Dressed in dingy orchid and vine patterned dresses that swing in the breeze like dust-caked window curtains, her hair like oiled rope over sour-creased skin and bitter snap gaze, the Island Witch travels with hands touching spirits and songs foretelling doom.
I am at the jeepney waiting shed. A Filipino boy stands next to me, and we both see the Island Witch approaching with candles in her pockets and flowers in her arms. She calls to me, “You are not Filipino, go back the America” and spits on the rough ground. To the young boy she tells him, “I know your father. He is a drinker down in Sta. Cruz. He beats your mother.” Then she continues down the road. The boy, wide-eyed, reveals to me that he has never before seen the Island Witch, and wonders how she had known this about him.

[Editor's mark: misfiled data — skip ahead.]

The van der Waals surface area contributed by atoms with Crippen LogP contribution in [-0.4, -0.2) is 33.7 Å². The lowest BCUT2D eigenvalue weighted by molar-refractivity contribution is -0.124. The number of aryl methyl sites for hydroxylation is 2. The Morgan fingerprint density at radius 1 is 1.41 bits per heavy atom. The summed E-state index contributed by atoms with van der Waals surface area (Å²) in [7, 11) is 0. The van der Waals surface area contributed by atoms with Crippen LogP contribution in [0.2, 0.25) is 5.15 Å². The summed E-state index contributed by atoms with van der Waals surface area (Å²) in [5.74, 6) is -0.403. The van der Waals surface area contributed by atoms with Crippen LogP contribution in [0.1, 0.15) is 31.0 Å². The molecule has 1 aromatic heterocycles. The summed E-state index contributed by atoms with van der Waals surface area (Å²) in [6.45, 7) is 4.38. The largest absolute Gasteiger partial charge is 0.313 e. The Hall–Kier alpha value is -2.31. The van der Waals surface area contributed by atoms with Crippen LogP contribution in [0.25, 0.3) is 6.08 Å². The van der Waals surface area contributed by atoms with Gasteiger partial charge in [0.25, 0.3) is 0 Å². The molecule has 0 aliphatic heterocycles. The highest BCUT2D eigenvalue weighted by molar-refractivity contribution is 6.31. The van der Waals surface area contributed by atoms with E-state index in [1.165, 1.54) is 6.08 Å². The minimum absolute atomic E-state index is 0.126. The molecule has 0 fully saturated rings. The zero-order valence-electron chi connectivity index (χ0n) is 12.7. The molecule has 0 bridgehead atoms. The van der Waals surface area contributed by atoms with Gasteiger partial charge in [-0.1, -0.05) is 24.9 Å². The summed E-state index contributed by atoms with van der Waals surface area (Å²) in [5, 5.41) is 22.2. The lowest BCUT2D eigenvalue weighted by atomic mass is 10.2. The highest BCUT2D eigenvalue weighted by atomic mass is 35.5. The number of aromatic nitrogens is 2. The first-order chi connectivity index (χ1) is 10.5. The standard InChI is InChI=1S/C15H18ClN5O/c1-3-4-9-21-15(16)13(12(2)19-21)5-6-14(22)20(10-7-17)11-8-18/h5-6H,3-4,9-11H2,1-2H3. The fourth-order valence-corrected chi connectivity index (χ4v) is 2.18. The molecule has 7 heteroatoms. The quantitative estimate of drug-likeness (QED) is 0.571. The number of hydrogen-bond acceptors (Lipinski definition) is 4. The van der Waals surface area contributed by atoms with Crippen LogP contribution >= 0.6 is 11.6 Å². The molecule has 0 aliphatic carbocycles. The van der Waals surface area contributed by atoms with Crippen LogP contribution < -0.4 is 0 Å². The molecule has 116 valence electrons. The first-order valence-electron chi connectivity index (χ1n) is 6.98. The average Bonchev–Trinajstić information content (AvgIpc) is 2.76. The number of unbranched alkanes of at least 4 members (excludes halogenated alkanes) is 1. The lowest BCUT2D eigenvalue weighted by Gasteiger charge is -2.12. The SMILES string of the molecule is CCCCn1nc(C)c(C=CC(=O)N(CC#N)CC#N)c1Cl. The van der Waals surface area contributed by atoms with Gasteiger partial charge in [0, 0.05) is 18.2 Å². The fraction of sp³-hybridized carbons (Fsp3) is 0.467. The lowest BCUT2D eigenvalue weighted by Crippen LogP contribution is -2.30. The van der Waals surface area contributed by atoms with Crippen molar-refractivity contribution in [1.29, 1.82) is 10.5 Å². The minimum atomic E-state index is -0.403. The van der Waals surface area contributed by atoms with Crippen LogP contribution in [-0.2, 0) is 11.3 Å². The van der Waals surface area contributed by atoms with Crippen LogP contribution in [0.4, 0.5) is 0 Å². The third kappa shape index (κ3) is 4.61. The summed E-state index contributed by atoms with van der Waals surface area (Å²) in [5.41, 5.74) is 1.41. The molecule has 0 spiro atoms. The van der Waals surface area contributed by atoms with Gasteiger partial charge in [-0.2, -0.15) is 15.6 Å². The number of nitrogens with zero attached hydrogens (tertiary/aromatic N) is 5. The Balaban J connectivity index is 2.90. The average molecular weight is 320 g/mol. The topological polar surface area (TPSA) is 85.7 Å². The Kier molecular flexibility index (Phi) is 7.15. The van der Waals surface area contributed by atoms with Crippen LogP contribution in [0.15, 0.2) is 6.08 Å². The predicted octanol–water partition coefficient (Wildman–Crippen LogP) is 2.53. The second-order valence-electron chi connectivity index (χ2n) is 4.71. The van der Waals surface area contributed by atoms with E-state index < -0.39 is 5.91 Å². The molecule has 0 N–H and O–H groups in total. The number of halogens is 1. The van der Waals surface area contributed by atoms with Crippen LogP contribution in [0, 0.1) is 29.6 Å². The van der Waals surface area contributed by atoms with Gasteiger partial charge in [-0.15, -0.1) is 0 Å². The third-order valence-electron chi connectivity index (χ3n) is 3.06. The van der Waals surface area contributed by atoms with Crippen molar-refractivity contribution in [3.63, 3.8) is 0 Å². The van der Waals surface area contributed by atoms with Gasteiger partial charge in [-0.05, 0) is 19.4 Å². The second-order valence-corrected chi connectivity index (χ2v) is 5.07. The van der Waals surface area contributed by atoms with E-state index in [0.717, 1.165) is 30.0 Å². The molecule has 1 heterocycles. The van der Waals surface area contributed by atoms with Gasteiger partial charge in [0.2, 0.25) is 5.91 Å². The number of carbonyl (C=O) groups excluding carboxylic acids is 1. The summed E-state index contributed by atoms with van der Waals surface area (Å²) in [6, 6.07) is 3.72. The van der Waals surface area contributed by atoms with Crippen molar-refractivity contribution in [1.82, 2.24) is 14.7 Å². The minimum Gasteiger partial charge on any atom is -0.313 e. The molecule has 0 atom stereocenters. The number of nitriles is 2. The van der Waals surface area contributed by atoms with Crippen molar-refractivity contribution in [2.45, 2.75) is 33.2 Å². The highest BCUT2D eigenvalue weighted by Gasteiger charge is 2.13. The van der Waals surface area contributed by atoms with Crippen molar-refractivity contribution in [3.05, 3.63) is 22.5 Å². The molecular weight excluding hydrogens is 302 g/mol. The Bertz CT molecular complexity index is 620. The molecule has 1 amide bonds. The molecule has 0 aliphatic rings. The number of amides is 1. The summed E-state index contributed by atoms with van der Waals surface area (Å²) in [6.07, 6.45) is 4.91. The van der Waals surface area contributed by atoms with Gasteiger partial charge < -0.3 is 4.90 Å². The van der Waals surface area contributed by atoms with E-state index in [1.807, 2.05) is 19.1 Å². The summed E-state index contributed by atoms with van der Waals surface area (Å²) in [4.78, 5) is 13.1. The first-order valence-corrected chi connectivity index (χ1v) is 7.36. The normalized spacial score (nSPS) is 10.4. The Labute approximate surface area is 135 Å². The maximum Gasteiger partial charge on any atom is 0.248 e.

Sometimes I see her spitting and fighting with local men and woman, throwing shoes or stones. Other times I see her sitting beside a tree, singing songs and laying down flowers for the dead, talking to her unseen friends, lost as if she were living in a perpetually disarrayed dream.